Retesting and Deconvolution Strategy

In the retesting and deconvolution phase of the procedure new compound mixtures were made based on the results of primary screening. These contained from nine to 14 compounds and no monoisotopic mass redundancy. Since most mass spectrometric peaks picked as hits in the primary screen contain more than one compound, and only one compound per peak is likely to be a binder, the non-mass redundant retest mixtures are unlikely to contain more than a few bona fide ligands, so once again target excess is maintained. Both the initial (round zero, R0, prior to first round of filtration) and final (round three, R3, after three rounds of selection) mixtures are sampled. The free target concentration is in excess over individual ligands, so the amount of compound bound at equilibrium can be estimated according to Eq. (1).

[Target]

The amount of free ligand is disregarded in this estimation. KD can be estimated according to the following, where R0 and R3 represent either a raw signal intensity or signal to local background ratio according to Eqs. (2-4).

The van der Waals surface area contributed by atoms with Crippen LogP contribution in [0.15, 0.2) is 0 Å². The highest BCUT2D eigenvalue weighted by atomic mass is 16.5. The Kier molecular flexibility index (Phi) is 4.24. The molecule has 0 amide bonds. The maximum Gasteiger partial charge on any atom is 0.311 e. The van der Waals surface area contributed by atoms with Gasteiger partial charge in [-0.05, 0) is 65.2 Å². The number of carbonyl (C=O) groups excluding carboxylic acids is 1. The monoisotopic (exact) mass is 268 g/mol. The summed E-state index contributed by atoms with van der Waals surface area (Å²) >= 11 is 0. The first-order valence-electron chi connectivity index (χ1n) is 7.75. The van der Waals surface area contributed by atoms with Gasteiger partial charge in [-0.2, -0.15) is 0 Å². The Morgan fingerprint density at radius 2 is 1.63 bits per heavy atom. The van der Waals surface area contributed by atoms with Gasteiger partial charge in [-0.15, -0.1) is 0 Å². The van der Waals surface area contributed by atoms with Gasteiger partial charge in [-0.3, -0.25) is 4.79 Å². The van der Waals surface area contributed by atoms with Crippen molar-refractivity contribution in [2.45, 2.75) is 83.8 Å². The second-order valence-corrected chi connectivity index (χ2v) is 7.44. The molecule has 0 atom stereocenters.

(average per round) \R0j

of protein

During the deconvolution phase of screening, careful control of the pre- and post-filtration volumes are required to ensure both a rank ordering of binding strengths and estimation of the KD value. The post-filtration volumes are controlled by use of a novel pressure limited equilibrium filtration device for selection steps. Operationally, all of R3 is sampled for analysis and 10% of R0 is sampled. Therefore, when the compound KD is equal to the protein concentration, the R3 signal will be approximately equal to the R0 signal, and an R3 signal generated through selection in the absence of protein will be 100-fold (rather than

1000-fold) less than the R0 signal. Compounds whose KD values are ten-fold or more below the protein concentration appear as peaks with approximately ten times the intensity of the R0 peak, assuming a linear dose response in the mass spectrometer. Using the example of a compound with KD = [protein] and a starting compound concentration of 1.5 mM in a volume of 400 mL, 75 pmol of compound remains after three rounds (600 pmol divided by two, three times). Since the final samples are split into three aliquots, for positive ion analysis, negative ion analysis, and a backup sample as needed, approximately 25 pmol of material is available for analysis. By measuring the signal intensity or signal/background ratio for a compound before and after selection, the KD value can be estimated.

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